Locals are used to seeing Ze’ev Willy Neumann’s sculptures in area galleries and in his former workshop on First and Livingston streets in Saugerties. Since he has been ill, and has lost income, he is living in a small apartment at The Mill senior-citizen housing. The apartment does not offer space for large works he used to produce, so he has gone back to a genre he has not worked within in many years: painting.
Neumann has been creating works on plywood panels using a palette knife. “I don’t use brushes,” he said. “I could not imagine not creating,” he said.
Neumann’s paintings are on display along the wall of a walkway along the shore of the Esopus Creek adjacent to The Mill. They are small in size. Most are abstract, with sharply drawn lines, and many use techniques that create the illusion of three dimensions.
The pictures line the entire wall along the walkway, displayed as neatly as if they were in a gallery. Neumann does not attach price tags; in fact, he said, “I’m not so interested in selling them.”
Neumann tries to create images of love and some humor. His love-knot bench is one of his best-known images in Saugerties and Woodstock. He created a pair of benches, one for each town. They are designed to provide seating, as well as a mes-
sage of love (the basic heart shape), of eternity (the base is an infinity symbol), and of sorrow (what looks like a small oval at the point at the top of the heart is a tear).
The sculpture is displayed in Saugerties at the parking lot adjacent to The Reis Group insurance office on Market Street. The lot is currently filled with tables to provide an outdoor setting for people buying takeout food at nearby restaurants.
After his many years of working in sculpture, Neumnann’s painting conveys a sense of form and three-dimensionality. One, a picture of a paper cutout with its edges curled up, tempts the viewer to seize a corner of the apparently lifted paper, so convincingly it is painted. In other works the viewer has a sense of stacked objects.
Neumann recalled bringing a rusted piece of metal mesh home. “I folded it in half, and immediately you get different geometric shapes and I hung it,” he said. “And it’s there forever! It was there for years and years. And then I began to paint this [he gestures toward a painting showing contrasting grids], totally unaware that it was inspired by that piece. For me, that is a very significant image rather than something totally symmetrical.”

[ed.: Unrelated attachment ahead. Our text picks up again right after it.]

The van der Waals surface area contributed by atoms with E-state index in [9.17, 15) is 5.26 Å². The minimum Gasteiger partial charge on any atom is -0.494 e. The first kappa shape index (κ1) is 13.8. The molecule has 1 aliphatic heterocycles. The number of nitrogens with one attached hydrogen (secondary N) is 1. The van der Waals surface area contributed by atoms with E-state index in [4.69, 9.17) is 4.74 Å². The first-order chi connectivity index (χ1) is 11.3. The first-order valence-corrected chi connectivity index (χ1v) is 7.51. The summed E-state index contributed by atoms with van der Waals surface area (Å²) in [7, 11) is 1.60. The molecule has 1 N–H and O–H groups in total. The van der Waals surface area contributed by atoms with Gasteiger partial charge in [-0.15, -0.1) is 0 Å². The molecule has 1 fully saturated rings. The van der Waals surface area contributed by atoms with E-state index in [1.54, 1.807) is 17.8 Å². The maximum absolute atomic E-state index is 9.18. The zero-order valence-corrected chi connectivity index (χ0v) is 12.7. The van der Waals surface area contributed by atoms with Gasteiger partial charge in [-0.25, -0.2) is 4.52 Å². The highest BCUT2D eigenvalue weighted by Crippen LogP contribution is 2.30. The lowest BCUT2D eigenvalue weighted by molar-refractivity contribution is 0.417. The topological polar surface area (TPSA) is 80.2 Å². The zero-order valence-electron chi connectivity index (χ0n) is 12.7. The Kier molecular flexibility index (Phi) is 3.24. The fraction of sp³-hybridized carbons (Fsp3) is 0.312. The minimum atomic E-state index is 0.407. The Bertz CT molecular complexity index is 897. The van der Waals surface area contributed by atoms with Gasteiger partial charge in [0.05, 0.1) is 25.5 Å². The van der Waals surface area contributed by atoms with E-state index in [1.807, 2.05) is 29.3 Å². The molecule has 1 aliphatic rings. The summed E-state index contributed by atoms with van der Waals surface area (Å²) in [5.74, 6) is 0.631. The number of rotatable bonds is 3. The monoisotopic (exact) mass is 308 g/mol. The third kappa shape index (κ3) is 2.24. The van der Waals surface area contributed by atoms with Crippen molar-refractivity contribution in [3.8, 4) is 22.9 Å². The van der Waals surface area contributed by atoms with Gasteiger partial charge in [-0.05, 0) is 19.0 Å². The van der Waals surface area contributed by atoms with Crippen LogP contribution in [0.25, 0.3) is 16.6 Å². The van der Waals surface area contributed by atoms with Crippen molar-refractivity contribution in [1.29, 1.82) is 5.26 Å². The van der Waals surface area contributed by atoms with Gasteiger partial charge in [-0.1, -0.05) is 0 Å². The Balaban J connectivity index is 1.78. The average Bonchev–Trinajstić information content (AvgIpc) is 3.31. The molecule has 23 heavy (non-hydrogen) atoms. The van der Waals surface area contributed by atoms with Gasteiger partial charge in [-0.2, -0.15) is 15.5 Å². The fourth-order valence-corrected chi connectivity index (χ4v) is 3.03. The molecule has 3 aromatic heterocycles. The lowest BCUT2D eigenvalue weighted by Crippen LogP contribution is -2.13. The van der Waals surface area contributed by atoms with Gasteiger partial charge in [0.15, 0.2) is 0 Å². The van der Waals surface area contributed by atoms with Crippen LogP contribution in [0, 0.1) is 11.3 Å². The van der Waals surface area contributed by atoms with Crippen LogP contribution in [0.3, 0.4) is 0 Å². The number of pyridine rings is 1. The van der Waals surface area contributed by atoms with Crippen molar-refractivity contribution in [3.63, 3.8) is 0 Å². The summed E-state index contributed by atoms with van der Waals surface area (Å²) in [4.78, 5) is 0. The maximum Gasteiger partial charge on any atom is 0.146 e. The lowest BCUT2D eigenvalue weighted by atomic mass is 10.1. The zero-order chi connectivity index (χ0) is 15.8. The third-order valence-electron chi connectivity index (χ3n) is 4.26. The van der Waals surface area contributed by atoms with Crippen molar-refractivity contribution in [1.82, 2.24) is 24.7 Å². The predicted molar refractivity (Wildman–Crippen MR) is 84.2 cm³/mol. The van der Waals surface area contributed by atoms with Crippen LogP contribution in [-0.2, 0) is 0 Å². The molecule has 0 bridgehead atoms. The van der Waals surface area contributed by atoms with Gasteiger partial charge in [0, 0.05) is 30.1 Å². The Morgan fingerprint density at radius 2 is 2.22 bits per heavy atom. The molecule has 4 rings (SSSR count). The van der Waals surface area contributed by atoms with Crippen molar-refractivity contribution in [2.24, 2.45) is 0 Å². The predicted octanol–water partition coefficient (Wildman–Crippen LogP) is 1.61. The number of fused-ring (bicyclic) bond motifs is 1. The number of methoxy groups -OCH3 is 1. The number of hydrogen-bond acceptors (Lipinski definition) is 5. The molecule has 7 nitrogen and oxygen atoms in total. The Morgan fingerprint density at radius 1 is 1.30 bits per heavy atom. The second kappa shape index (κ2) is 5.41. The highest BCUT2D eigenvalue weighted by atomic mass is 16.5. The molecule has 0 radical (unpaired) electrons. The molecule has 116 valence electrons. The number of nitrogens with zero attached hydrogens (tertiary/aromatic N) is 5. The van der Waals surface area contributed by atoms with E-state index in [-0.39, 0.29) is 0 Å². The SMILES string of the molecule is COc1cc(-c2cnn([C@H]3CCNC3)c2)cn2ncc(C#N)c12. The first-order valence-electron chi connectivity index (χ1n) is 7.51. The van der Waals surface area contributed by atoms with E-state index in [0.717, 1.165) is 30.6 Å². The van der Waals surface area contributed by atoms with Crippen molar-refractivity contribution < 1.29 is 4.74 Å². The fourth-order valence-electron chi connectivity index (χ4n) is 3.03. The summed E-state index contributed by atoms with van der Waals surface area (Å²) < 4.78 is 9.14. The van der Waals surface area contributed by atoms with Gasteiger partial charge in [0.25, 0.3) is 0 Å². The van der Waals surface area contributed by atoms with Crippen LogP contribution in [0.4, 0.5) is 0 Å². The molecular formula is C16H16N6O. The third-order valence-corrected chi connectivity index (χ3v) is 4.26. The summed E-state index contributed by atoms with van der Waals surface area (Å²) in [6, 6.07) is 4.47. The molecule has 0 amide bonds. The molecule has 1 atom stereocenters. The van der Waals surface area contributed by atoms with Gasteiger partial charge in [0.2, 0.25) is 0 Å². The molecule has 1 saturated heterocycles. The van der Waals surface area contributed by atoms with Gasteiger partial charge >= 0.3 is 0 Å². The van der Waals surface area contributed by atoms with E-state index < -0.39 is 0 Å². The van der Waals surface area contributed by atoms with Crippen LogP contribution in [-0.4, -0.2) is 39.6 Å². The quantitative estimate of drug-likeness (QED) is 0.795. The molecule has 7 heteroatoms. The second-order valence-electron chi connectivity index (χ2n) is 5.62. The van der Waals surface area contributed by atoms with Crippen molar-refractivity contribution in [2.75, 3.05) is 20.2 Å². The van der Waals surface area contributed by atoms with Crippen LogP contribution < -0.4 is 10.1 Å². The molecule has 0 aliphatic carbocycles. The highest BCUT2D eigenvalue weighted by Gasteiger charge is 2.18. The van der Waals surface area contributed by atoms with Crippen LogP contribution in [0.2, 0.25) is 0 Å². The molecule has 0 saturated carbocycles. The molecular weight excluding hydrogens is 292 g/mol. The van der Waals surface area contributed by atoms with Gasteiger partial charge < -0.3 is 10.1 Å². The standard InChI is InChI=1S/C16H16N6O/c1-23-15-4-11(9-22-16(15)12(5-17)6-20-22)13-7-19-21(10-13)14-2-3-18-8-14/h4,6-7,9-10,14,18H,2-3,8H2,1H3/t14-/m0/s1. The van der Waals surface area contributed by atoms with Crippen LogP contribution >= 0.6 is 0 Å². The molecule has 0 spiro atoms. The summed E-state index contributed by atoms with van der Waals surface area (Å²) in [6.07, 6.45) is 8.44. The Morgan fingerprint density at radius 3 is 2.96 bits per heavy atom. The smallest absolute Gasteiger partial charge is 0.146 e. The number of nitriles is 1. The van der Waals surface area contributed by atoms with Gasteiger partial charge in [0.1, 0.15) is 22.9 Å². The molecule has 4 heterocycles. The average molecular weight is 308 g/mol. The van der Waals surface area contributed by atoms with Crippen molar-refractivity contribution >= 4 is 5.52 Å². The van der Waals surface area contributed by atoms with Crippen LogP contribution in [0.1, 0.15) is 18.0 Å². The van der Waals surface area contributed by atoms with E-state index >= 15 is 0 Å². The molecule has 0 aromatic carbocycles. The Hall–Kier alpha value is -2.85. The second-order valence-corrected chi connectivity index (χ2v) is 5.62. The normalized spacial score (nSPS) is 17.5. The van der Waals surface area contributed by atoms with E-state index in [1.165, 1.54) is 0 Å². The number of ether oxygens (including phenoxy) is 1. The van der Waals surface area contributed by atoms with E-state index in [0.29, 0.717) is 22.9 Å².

Neumann is an admirer of the work of the sculptor Constantin Brancusi, a Romanian who lived from 1878 to 1957, and whose work influenced modern ideas and styles in art.
When Neumann began creating sculpture, he had to make the transition from two-dimensional art to three-dimensional, he said. In order to develop a sense of three-dimensionality, Neumann said, “I would dip a piece of cloth into plaster and I put it into the frame with all kinds of folds and interesting forms.” In a homage to this work, Neumann is now creating two-dimensional works with a three-dimensional feel, he explained.
“Sometimes I start to draw an idea for a painting, and I don’t like it, and I scratch it out. So I thought the scratching out was interesting, so I made this painting.” Elaborate black lines on a white background in the work he gestures toward do, indeed, resemble a scratched-out surface.
What comes through in Neumann’s art is the sense of experimentation, of looking for something new. It seems impossible, looking at his work, to realize that the fine lines and dots on some of the works were all produced with a palette knife, not a fine brush. He declined to explain how these fine lines and dots were achieved.
“We are living in horrific times,” Neumann said. But history has a way of balancing, he thinks, like a pendulum swinging from one side to the other. Two of the paintings in his display illustrate the theme. A dark vision built of a canvas divided equally into black and white shows a pendulum at the point furthest into the black. Another shows multiple pendulums across the field – the pendulum will not remain in the extreme position, but will swing back.
“But I’m afraid of the pendulum swinging all the way to the left side because that would bring another extreme. I want the pendulum to come down and stay somewhere near the middle.”
For Neumann, each painting, or series of paintings, is an act of discovery. “I basically want to surprise myself,” he said. “I’m versatile because I don’t want to bore myself. I want to jump into all kinds of artistic venues.”
His gallery was called “double take” because that’s the spirit in which he works, Neumann said. “I want people to look at it once, then do a double take and look at it again.”|
It is hard to see how much can be accomplished in a small studio apartment with relatively simple materials, and it is hard to picture that huge warehouse in which he once worked, and the monumental pieces he created there.
Neumann will be displaying his work along the path into Tina Chorvas Park, off Bridge Street in Saugerties, adjacent to The Mill housing development, on three upcoming weekends: September 12-13, October 3-4, and October 10-11.